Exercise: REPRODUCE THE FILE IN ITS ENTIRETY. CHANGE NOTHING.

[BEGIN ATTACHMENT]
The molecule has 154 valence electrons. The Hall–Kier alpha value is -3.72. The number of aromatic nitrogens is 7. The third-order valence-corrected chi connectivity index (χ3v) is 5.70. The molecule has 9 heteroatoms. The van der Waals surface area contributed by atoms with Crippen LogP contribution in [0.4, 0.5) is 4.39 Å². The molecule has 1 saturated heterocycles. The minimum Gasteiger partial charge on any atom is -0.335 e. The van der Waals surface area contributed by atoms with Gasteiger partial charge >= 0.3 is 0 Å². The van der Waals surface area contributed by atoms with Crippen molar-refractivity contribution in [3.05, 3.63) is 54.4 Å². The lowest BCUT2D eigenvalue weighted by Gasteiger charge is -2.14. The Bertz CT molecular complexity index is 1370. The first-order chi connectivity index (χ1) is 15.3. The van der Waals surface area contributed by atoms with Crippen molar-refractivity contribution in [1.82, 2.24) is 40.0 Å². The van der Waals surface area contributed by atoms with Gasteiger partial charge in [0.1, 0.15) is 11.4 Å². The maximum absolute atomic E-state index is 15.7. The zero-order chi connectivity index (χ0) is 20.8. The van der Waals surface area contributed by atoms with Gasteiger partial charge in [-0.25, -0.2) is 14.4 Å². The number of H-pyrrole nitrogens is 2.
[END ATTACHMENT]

The molecule has 154 valence electrons. The Hall–Kier alpha value is -3.72. The number of aromatic nitrogens is 7. The third-order valence-corrected chi connectivity index (χ3v) is 5.70. The molecule has 9 heteroatoms. The van der Waals surface area contributed by atoms with Crippen LogP contribution in [0.4, 0.5) is 4.39 Å². The molecule has 1 saturated heterocycles. The minimum Gasteiger partial charge on any atom is -0.335 e. The van der Waals surface area contributed by atoms with Gasteiger partial charge >= 0.3 is 0 Å². The van der Waals surface area contributed by atoms with Crippen molar-refractivity contribution in [3.05, 3.63) is 54.4 Å². The lowest BCUT2D eigenvalue weighted by Gasteiger charge is -2.14. The Bertz CT molecular complexity index is 1370. The first-order chi connectivity index (χ1) is 15.3. The van der Waals surface area contributed by atoms with Crippen molar-refractivity contribution in [1.82, 2.24) is 40.0 Å². The van der Waals surface area contributed by atoms with Gasteiger partial charge in [0.1, 0.15) is 11.4 Å². The maximum absolute atomic E-state index is 15.7. The zero-order chi connectivity index (χ0) is 20.8. The van der Waals surface area contributed by atoms with Gasteiger partial charge in [-0.25, -0.2) is 14.4 Å². The number of H-pyrrole nitrogens is 2.